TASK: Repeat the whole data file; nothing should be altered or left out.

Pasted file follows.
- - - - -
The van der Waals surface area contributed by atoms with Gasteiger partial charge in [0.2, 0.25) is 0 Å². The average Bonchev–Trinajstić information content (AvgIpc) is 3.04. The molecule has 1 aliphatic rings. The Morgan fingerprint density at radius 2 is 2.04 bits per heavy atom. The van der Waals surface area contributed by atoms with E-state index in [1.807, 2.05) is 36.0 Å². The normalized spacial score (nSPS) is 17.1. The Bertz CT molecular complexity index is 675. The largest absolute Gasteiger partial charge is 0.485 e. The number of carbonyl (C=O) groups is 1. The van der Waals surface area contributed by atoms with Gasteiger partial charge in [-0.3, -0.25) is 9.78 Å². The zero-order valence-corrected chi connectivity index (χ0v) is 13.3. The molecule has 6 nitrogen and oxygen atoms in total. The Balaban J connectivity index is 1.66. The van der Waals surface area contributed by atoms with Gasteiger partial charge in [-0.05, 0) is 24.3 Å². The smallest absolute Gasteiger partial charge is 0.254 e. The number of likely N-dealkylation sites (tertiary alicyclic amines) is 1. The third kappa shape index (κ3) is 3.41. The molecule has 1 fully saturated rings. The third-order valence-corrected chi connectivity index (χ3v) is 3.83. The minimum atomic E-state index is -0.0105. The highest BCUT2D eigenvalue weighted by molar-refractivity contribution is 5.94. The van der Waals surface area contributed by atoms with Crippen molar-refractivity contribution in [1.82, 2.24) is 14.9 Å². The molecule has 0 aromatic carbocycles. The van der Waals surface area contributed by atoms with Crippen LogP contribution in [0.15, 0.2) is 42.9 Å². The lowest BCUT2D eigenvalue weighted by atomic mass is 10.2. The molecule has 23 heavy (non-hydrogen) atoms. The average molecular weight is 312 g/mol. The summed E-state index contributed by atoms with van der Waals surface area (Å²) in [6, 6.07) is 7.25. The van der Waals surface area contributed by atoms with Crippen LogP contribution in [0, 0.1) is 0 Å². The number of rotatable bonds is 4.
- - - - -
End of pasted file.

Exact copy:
The van der Waals surface area contributed by atoms with Gasteiger partial charge in [0.2, 0.25) is 0 Å². The average Bonchev–Trinajstić information content (AvgIpc) is 3.04. The molecule has 1 aliphatic rings. The Morgan fingerprint density at radius 2 is 2.04 bits per heavy atom. The van der Waals surface area contributed by atoms with E-state index in [1.807, 2.05) is 36.0 Å². The normalized spacial score (nSPS) is 17.1. The Bertz CT molecular complexity index is 675. The largest absolute Gasteiger partial charge is 0.485 e. The number of carbonyl (C=O) groups is 1. The van der Waals surface area contributed by atoms with Gasteiger partial charge in [-0.3, -0.25) is 9.78 Å². The zero-order valence-corrected chi connectivity index (χ0v) is 13.3. The molecule has 6 nitrogen and oxygen atoms in total. The Balaban J connectivity index is 1.66. The van der Waals surface area contributed by atoms with Gasteiger partial charge in [-0.05, 0) is 24.3 Å². The smallest absolute Gasteiger partial charge is 0.254 e. The number of likely N-dealkylation sites (tertiary alicyclic amines) is 1. The third kappa shape index (κ3) is 3.41. The molecule has 1 fully saturated rings. The third-order valence-corrected chi connectivity index (χ3v) is 3.83. The minimum atomic E-state index is -0.0105. The highest BCUT2D eigenvalue weighted by molar-refractivity contribution is 5.94. The van der Waals surface area contributed by atoms with Crippen molar-refractivity contribution in [1.82, 2.24) is 14.9 Å². The molecule has 0 aromatic carbocycles. The van der Waals surface area contributed by atoms with Crippen LogP contribution in [0.15, 0.2) is 42.9 Å². The lowest BCUT2D eigenvalue weighted by atomic mass is 10.2. The molecule has 23 heavy (non-hydrogen) atoms. The average molecular weight is 312 g/mol. The summed E-state index contributed by atoms with van der Waals surface area (Å²) in [6, 6.07) is 7.25. The van der Waals surface area contributed by atoms with Crippen LogP contribution in [0, 0.1) is 0 Å². The number of rotatable bonds is 4.